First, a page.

Interested in the world of wholesaling? Here are a few ways you can sell your art or craft to retailers:
1. Trade Shows – A traditional and proven way to reach retailers, including galleries, museum shops, boutique owners, catalog buyers and more, is the trade show. These shows come in different categories and reach different audiences. From gift shows to accessory shows to hospitality shows to shows specifically for handmade, these events draw attendees who have a dedicated budget and come specifically to buy. In fact, many retailers plan their yearly buying around attending trade shows.
One thing buyers are looking for is something new to offer their customers. Artists and craftspeople just entering the wholesale marketplace through trade shows offer those new products, and should make a pre-show marketing effort to introduce themselves and invite buyers to visit their booth at the show.
Trade shows offer artists a chance to meet buyers in person. Plan to grow those face-to-face opportunities into long-term profitable business relationships based on repeat sales and profits.
2. Sales Reps – Most reps these days are seasoned, and tend to be older. Reps can be hard to acquire because they are targeted by many companies looking for representation for their lines, and competition is fierce.
But there is a reason for that. Having sales reps selling your line can be an excellent way to get exposure for your work in ways that you never dreamed of. With an existing book of business, sales reps can approach accounts in their territories and get placement for your collection. Reps may also have connections with large retailers, which can get your work into the big league.
Reps are paid on commission. They are looking for lines that are compatible with their existing lines, and will sell through quickly. Make sure you have a good match before working with a sales rep.
3. In-Person to Retailers – The easiest way to start wholesaling is to approach stores yourself. Although it can be a little intimidating at first, selling wholesale directly to store buyers is good experience in how to do business.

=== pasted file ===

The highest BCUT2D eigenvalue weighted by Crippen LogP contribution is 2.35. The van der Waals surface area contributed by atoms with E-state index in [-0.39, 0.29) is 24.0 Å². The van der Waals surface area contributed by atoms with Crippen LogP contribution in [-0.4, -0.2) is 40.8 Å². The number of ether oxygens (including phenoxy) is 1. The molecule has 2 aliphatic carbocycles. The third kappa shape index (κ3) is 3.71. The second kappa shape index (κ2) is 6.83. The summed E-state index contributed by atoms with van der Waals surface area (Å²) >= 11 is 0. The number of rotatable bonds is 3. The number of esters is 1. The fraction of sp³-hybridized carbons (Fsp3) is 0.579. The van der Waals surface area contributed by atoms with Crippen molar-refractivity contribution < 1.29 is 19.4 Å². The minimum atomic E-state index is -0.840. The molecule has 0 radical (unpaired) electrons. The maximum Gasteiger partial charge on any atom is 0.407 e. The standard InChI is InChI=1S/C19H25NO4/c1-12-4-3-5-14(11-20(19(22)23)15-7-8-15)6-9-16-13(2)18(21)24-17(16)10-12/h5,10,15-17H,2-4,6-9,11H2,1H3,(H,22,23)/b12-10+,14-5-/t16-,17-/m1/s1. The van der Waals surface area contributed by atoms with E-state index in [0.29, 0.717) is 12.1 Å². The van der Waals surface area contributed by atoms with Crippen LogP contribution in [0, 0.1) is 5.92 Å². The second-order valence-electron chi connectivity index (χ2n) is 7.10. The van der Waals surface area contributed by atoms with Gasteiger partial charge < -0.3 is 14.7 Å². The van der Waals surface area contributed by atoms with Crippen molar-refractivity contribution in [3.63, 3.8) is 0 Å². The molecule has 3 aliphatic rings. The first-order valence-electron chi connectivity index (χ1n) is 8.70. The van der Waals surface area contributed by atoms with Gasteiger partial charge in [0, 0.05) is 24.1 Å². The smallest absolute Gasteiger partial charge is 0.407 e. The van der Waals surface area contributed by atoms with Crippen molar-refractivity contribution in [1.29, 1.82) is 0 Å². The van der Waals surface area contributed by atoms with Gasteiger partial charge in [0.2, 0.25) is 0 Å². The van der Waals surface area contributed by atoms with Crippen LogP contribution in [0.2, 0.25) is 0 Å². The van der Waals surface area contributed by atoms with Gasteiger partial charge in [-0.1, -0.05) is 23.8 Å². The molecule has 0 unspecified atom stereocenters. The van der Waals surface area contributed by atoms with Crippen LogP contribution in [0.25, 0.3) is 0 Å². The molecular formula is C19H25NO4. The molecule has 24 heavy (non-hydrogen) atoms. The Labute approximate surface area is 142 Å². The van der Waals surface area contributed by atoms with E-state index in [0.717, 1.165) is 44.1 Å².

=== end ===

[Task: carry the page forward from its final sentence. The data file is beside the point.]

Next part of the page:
Do a little research first to find local stores that would be a good fit for what you make, both in merchandise selection and price points. Don’t walk in cold with samples of your work, but check each store out in person first if possible to understand them better.
Contact the store owner by email or phone, and be persistent in following up if you cannot reach them at first. The goal should be an appointment where you can present your line. Be completely prepared for that appointment, with line sheets, price sheets, samples and good marketing materials. Then, follow up some more if you don’t get the order at first.
If you approach ten stores, and get a wholesale order from one, you have done well. Stick to your plan, learn from experience, and you should be able to get some results in opening wholesale accounts.
4. Wholesale Websites – Selling your work on third party websites is one way to reach an existing audience, but your work must shine through the competition. Make sure you have outstanding images of your line to show on your artist page.
Follow directions explicitly to make sure you comply with requirements and that your work gets enough exposure. These websites should provide statistics and other information on how many Meylah and Etsy Wholesale are examples of online wholesale marketplaces for artists and craftspeople.
5. Your own Website – In today’s world, artists must have a website, or risk being invisible to customers. Your website should give an excellent presentation of your work, be easy to navigate and inviting to visitors.
Many artists offer a complete look at their line for wholesale buyers to consider, and usually state that they sell wholesale. Often, there is a “Retailers” page on the website with information on galleries who sell the artist’s work.
A password-protected section of your website can be used to share your wholesale prices with retailers, and for accepting online orders.
How to get retailers to visit your website? Advertising helps. So does promoting your line on social media to spread the word. Get attention by approaching the press, and use drip marketing techniques to keep those visitors coming back.
Want more information on how to market your handmade line? Check out our bestselling e-course “Marketing for Artists & Craftspeople.”